Yes we see iterations of improvements.  And at times we are treated to complete revamps that are so jarring from the original experience that you’re wondering if you are in the right place after all. But where are those sites that put a smile on your face. Will we see more web experiences built around progressive web apps as the answer perhaps? Websites that will marry the functionality of your mobile phone (GPS, push alerts etc.) to traditional responsive web design. Providing a seamless experience as you transition between devices that resembles a native app experience when on mobile and full- fledged site when on desktop.

The truth is possibly closer to video. Namely animation. Better bandwidth means we can now sites that are heavier. There is a whole new generation of motion graphic talent having made the shift from Flash (or Adobe Animate as it is called today) to After Effects. This talent is on display across Instagram. We also see new tools like Webflow that have the potential to tell immersive experiences with ease. Blending animation, code and a WYSIWYG (What you see is what you get) development environment. So possibly new web development will see AI powered websites that deliver customised stories that closely integrate video and animation.

So why are we so fascinated with video and not moving towards a blend of tech? Truth is, it’s still a tried and tested medium for stories well told. If your agency is seeing talent migrating from traditional mediums to fill in the gap of purely digital talent then the focus is likely going to be video production that is less risky. This is easier for talent to understand and doesn’t really require teams to get the nitty-gritties of digital. So if you agency is focussing on video and social as a key solution this could be a tell of the talent pool. Implementing campaigns in either aren’t new territories. I was chatting with an old colleague of mine (between the two of us we’ve covered most of the large agency networks in our career) and he concurred about talent being a key motivator. So I’d wager a guess to say that if you peeked under the hoods of a different digital agencies you would notice a growing gap in digital talent. What’s more the existing talent is playing the extremes leaving the middle field where better web design and developments happen wide open. On one extreme traditional talent who have switched to digital over the past few years stick with what they know best – video, or adapting new campaigns based on the mechanics what they have seen others do. On the other talent is going beyond web design to focus on the likes of AI, augmented reality, automation and more. Experimenting in the cutting edge space and willing to fail at it. But it is the middle ground is where the next big story in web design will be won.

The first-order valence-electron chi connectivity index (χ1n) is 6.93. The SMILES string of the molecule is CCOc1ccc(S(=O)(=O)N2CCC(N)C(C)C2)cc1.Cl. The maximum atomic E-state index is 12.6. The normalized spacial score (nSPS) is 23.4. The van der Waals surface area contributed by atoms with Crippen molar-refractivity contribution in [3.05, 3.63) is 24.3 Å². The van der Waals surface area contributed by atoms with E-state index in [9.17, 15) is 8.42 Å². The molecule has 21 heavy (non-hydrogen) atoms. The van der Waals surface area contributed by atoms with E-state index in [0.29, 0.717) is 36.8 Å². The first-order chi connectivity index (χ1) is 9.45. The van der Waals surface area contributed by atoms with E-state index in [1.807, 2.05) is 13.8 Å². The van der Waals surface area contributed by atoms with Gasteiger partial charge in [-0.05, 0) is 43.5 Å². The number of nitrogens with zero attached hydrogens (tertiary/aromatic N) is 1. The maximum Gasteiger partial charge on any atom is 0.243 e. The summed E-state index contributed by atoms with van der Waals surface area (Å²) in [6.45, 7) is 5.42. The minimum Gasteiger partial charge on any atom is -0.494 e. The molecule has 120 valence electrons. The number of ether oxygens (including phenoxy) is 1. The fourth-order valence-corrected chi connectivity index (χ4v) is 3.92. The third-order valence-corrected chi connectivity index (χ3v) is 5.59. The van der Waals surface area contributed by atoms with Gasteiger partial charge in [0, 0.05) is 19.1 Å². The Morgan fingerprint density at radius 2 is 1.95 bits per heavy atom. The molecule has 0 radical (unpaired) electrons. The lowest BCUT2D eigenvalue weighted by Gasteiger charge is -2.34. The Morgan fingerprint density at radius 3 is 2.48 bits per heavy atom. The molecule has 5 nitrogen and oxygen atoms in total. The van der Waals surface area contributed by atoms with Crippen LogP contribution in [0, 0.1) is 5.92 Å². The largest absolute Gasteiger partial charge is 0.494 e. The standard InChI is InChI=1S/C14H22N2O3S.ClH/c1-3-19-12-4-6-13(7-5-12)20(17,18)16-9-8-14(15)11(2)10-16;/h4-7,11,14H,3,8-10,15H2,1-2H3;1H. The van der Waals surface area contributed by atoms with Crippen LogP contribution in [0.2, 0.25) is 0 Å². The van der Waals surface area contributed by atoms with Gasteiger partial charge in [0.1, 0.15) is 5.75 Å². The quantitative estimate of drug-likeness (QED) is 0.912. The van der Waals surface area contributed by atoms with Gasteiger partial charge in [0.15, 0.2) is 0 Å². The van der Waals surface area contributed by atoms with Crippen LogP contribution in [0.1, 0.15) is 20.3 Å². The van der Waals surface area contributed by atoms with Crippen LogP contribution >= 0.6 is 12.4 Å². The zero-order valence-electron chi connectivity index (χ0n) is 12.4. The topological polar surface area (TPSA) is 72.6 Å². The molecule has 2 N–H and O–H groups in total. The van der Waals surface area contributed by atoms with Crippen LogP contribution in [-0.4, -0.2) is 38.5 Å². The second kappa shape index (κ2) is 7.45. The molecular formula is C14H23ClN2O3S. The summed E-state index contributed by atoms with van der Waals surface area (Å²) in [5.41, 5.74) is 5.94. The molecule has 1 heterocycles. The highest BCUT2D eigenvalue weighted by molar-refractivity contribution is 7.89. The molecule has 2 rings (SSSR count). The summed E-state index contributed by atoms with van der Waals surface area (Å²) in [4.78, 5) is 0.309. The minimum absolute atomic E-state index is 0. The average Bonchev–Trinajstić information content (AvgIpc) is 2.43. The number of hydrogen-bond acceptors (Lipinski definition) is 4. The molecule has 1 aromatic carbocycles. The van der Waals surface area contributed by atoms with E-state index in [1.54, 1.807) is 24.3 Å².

Will it be a tale of the developers inheriting the earth? That’s a story for another day. But developers who have now access to codified frameworks they can leverage will definitely play a key role in the next push for web development. Whether it is Bootstrap or React these developers can stand on the shoulders of giants who have gone before. They have a wider palate to paint from with their creative counterparts and by working together will make new magic happen. Like the days when creatives and developers conceived of parallax and site elements that reacted to your scroll, used to tell moving stories. We will definitely see something new round the corner soon. We can hope for it to be something entirely out of the box. Like a website that talks to you to decide what content it shows you. Time will tell. Till then we have ample amount of videos to watch.